If this is not quite conclusive, there is a

question of character-drawing to consider. Shakespeare's people must always speak in character. The speaker here is an Archbishop. He represents that religion of which the very basis is brotherhood as founded on the fatherhood of God. As a Christian, he is not only a brother to any man as a man, but, because an Archbishop had co-ordinate political power in the English government, and held this authority because he represented Christianity in the large, he would properly speak of himself from the very Christian standpoint of being a brother in general to the commonwealth. This point of view would be quite natural and would serve to keep his calling before us.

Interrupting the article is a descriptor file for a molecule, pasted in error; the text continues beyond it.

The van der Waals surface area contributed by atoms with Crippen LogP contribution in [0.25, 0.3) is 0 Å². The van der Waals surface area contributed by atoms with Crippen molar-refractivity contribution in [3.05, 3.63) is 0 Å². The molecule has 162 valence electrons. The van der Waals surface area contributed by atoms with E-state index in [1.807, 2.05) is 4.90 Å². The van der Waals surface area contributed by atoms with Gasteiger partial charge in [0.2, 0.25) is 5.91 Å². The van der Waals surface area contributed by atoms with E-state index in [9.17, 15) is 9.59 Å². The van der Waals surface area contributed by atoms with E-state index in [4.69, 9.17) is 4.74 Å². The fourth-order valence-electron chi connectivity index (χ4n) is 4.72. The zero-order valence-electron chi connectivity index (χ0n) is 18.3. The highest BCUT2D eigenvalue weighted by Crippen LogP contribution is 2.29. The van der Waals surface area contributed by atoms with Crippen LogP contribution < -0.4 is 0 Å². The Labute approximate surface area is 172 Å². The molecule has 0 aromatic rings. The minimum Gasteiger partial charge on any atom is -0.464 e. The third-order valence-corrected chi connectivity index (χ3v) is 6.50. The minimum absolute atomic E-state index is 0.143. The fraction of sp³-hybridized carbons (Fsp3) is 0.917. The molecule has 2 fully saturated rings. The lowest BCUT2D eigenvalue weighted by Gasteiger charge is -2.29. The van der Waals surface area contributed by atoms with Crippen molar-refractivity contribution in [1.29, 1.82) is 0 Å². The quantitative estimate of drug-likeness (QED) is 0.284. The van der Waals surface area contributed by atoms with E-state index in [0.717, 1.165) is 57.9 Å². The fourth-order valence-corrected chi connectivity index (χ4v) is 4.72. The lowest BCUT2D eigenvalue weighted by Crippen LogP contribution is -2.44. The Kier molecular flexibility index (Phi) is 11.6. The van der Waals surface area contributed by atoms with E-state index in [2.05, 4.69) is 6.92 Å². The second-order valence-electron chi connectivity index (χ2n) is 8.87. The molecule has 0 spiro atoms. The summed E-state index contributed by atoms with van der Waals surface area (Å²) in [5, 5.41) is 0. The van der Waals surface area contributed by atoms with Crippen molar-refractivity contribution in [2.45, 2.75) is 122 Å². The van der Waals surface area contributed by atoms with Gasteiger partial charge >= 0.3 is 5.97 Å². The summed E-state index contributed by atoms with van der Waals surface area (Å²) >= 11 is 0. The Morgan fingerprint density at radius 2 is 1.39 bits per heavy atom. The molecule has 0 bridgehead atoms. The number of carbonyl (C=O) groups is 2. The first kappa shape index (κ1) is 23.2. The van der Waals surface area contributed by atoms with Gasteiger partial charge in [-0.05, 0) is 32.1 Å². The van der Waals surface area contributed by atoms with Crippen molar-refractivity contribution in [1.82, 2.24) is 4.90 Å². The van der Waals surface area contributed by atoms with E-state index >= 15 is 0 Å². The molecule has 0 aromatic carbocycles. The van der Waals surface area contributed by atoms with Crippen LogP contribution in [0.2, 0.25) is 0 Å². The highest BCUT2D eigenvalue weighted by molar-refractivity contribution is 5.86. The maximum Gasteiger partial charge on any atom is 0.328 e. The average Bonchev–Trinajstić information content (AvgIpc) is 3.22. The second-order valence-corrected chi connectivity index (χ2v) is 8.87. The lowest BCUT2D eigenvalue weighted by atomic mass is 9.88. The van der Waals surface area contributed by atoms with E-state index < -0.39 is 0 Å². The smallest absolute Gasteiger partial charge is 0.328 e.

But a view of the plot itself will unfold to us still more plainly the meaning of these words and of the passage as a whole. These three lines are the Archbishop's answer to a question which began sixty-four lines before. It is a very biting question. The gist of it is simply an inquiry as to why a man of God, who stands for the idea of love and peace, should be leading rebels to bloody war. The Earl of Westmoreland speaks for a space of twenty-three lines in asking it, piling on the invidious contrast between the Archbishop's proper calling and his present one.

The two men, the Archbishop and the Earl, stand facing each other on the field of battle, or rather in the rebel camp. Aside from the embarrassment of Westmoreland's caustic way